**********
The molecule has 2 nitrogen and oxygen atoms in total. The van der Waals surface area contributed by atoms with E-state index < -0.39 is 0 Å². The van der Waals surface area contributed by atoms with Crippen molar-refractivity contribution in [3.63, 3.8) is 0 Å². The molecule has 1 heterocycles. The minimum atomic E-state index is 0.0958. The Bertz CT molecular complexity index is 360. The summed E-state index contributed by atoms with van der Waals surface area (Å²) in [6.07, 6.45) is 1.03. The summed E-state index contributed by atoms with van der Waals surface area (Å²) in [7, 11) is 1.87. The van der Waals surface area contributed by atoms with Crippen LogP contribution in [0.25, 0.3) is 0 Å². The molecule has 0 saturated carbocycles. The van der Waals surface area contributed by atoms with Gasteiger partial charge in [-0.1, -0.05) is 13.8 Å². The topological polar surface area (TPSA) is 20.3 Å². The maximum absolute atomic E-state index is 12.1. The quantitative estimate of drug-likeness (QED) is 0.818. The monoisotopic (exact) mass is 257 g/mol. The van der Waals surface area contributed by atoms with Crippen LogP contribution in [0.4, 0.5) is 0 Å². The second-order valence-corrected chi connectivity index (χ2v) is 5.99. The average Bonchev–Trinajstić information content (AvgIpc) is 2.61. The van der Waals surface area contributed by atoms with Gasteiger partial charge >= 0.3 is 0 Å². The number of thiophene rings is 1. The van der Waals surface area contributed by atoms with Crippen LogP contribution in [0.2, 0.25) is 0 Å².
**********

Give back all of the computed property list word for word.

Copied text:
The molecule has 2 nitrogen and oxygen atoms in total. The van der Waals surface area contributed by atoms with E-state index < -0.39 is 0 Å². The van der Waals surface area contributed by atoms with Crippen molar-refractivity contribution in [3.63, 3.8) is 0 Å². The molecule has 1 heterocycles. The minimum atomic E-state index is 0.0958. The Bertz CT molecular complexity index is 360. The summed E-state index contributed by atoms with van der Waals surface area (Å²) in [6.07, 6.45) is 1.03. The summed E-state index contributed by atoms with van der Waals surface area (Å²) in [7, 11) is 1.87. The van der Waals surface area contributed by atoms with Crippen LogP contribution in [0.25, 0.3) is 0 Å². The molecule has 0 saturated carbocycles. The van der Waals surface area contributed by atoms with Gasteiger partial charge in [-0.1, -0.05) is 13.8 Å². The topological polar surface area (TPSA) is 20.3 Å². The maximum absolute atomic E-state index is 12.1. The quantitative estimate of drug-likeness (QED) is 0.818. The monoisotopic (exact) mass is 257 g/mol. The van der Waals surface area contributed by atoms with Crippen LogP contribution in [0.4, 0.5) is 0 Å². The second-order valence-corrected chi connectivity index (χ2v) is 5.99. The average Bonchev–Trinajstić information content (AvgIpc) is 2.61. The van der Waals surface area contributed by atoms with Gasteiger partial charge >= 0.3 is 0 Å². The number of thiophene rings is 1. The van der Waals surface area contributed by atoms with Crippen LogP contribution in [0.2, 0.25) is 0 Å².